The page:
It tells us q is the search term. So obvious (not).

A small problem with Twitter’s API is that it is not clear how to only return a few results. The link I gave has confusing instructions. In Tweepy, doing .items(5) works, though I had to search a lot to find this.

The search returns an iterator, and we loop over it, printing our search terms.

The trends_place function returns the trends. 1 means global trends. Again, this returns a JSON iterator. We loop over the [“trends”] part of the JSON list and print that.

To understand this more, try printing the whole of t2 and t2[0][“trends”] and t2[0][“trends”][0], and you’ll understand what the returned Json looks like. This is important, as we will be messing around with Json a lot, as that’s what Twitter will usually return: Huge & messy Json lists.

Code Review

Okay, do I need to say it? Ugly.

In the previous section we talked about using a coding standard. I’ll use pep8, which is Python’s sort of official standard (major libraries like Qt & Unittest don’t use it strictly). Even better, we’ll use autopep8, which will fix minor formatting problems. Things like proper spacing, indentation, etc.

The -i flag means do the changes inline (normally, autopep8 just prints the changes on screen, and expects you to pipe them to a different file). -a enables aggressive mode, which isn’t as bad as it sounds, as it just force fixes spacing issues. Like in the code above,

will become

Two extra spaces, but it’s a lot easier to read.

Right, I’ll just give you the cleaned up code now, and let you judge if it’s much easier to read:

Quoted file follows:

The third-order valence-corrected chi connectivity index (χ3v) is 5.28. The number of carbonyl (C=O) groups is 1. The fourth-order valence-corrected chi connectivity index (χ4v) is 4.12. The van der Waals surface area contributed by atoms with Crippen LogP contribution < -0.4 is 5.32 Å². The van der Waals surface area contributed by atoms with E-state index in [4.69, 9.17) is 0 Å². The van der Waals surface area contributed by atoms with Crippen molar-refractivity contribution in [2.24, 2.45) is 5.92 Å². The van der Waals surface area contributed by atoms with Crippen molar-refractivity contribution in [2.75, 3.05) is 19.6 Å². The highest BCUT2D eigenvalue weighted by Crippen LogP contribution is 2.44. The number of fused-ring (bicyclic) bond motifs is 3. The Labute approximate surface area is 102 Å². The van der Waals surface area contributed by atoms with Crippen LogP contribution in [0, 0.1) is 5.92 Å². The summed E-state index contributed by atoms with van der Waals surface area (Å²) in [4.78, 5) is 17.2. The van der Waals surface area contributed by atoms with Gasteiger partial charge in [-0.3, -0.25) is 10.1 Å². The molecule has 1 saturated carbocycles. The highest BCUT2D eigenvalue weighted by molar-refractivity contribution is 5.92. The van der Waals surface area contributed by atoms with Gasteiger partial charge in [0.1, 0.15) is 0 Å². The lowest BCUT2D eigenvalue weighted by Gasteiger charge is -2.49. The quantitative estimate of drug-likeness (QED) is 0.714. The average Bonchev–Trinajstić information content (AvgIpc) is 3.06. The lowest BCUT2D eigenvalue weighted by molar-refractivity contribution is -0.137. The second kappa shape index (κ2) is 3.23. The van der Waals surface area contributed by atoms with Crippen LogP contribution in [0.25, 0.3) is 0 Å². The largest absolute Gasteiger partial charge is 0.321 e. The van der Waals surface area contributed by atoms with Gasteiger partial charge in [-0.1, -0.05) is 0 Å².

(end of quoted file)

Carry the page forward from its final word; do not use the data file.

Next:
search_results instead of tt, result instead of t. This makes it clearer what we are doing. Have the two codes side by a side, and see the difference good variable naming makes.

The Streaming API

The streaming api continuously reads data from Twitter. You get a live stream of live time feed, but this is less than 10% of all live Tweets. Anymore, and you need to pay. However, even this 10% is more than enough for us to handle.

Let’s look at the code:

I’ll only go over the new code.

You need to define a class, inherited from Tweepy StreamListener. There are 2 functions you must have: on_data(), which tells Tweepy what to do when a new Tweet is available. In our code, we are loading the json data using the inbuilt json library, and printing the text part of the tweet. The other function is on_error(), and we just print the error status, if we get an error.

We create a Twitter stream with our authentication data and the class we created, and then we call the sample() function to get a sample of Tweets.

If you run this code, you might only get 1-2 tweets, or even none. We’ll come back to that. First, we fix our code. Here is the improved version:

Okay, before we go ahead, look at the 2 versions of the code side by side, by opening the code in separate tabs in your web browser.

For twit1.py:   Messy and clean version

For Twit2.py: Messy & Clean

Next Part: Our streaming app should continue printing tweets till it is killed with Ctrl C. So why does it stop after just a few (or even none) tweets? We’ll fix that.

Leave a Reply

Your email address will not be published. Required fields are marked *